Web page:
Badass women photographers you should be following
9:39 AM EST, Tue December 18, 2018
Maheder Tadese is an Ethiopian photographer who explores life across her country with striking images and thoughtful captions. In this 2015 image by Tadese in Lalibela, Ethiopia, a female monk, Woletemariam is shown praying at the top of one of the churches in Lalibela. She became a monk several years ago after being diagnosed with an illness.
During a "Save Lake Tana" march in 2017 in Bahirdar, Ethiopia, Tadese photographs a volunteer removing water hyacinth, an aquatic invasive weed that has become a serious threat to both the lake and the biodiversity within it.
Fragments by Aida Muluneh who is an Ethiopian photographer working in photojournalism and commercial art projects. Muluneh's work has been featured in several exhibitions worldwide. Her photographs are striking and are usually characterized by intense use of bright colors.
The Morning Bride. From Aida Muluneh's the world is 9 project also exhibited at MoMA Being: New Photographers of 2018. Muluneh founded the Addis Foto Fest in 2010, an international photography festival held in Addis Ababa, Ethiopia. Now in its fifth edition, the Addis Foto Fest features exhibitions, and film screenings. It features Muluneh's work and the work of many photographers across the continent.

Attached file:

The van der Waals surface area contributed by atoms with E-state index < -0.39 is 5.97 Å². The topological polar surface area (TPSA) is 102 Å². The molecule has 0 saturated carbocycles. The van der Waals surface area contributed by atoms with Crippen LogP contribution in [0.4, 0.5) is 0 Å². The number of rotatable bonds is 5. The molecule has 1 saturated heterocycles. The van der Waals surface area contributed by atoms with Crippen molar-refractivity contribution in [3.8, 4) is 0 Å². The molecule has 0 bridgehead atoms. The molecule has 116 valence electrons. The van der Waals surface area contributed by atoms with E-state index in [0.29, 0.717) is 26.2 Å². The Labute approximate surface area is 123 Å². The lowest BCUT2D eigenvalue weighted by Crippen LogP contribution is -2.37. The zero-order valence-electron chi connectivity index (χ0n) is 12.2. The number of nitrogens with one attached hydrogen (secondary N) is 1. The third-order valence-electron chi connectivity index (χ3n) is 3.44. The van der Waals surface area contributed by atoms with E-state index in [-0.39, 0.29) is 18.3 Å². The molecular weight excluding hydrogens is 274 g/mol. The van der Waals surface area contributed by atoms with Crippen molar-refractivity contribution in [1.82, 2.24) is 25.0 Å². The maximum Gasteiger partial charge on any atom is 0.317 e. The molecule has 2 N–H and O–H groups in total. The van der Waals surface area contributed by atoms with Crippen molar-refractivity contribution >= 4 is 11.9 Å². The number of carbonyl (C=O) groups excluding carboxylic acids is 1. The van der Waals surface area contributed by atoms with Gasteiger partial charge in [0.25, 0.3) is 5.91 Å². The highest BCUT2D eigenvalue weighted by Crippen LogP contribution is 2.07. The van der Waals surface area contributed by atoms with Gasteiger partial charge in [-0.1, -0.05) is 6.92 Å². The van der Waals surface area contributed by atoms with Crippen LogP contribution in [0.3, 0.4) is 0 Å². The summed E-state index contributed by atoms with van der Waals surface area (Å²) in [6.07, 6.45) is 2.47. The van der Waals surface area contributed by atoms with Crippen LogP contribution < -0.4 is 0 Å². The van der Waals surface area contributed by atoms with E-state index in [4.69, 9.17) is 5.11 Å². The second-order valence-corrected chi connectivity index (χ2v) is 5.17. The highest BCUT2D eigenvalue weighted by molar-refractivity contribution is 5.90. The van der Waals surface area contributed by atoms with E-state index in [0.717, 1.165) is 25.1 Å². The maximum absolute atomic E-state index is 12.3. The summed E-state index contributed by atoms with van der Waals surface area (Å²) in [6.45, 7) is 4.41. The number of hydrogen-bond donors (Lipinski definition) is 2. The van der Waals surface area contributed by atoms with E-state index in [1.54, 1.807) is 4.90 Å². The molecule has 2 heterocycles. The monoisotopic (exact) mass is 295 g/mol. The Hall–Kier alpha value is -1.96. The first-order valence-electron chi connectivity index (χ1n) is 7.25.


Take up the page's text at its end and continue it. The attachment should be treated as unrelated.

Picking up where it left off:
Rahima Gambo is an Abuja-based Nigerian photographer and artist that explores the environment, identity, history, memory, freedom, escape and healing and the spaces in between these things, through long term visual projects. In her project 'Education is Forbidden', Gambo highlights the harrowing tales of students going to school under the shadow of the Boko Haram crisis. In this photo from the project, students Rukkaya and Hadiza remember having to hide their school uniforms in plastic bags because they feared becoming a target of Boko Haram. Maiduguri, Nigeria, 2016. The photograph is seen alongside a connect-the-dots style illustration from the book, "Progressive Coloring Book three" by Christopher G. Bakare. It purports to teach 12 psychological skills to students. Published by Heineman Educational Books in Ibadan, Nigeria, 1982.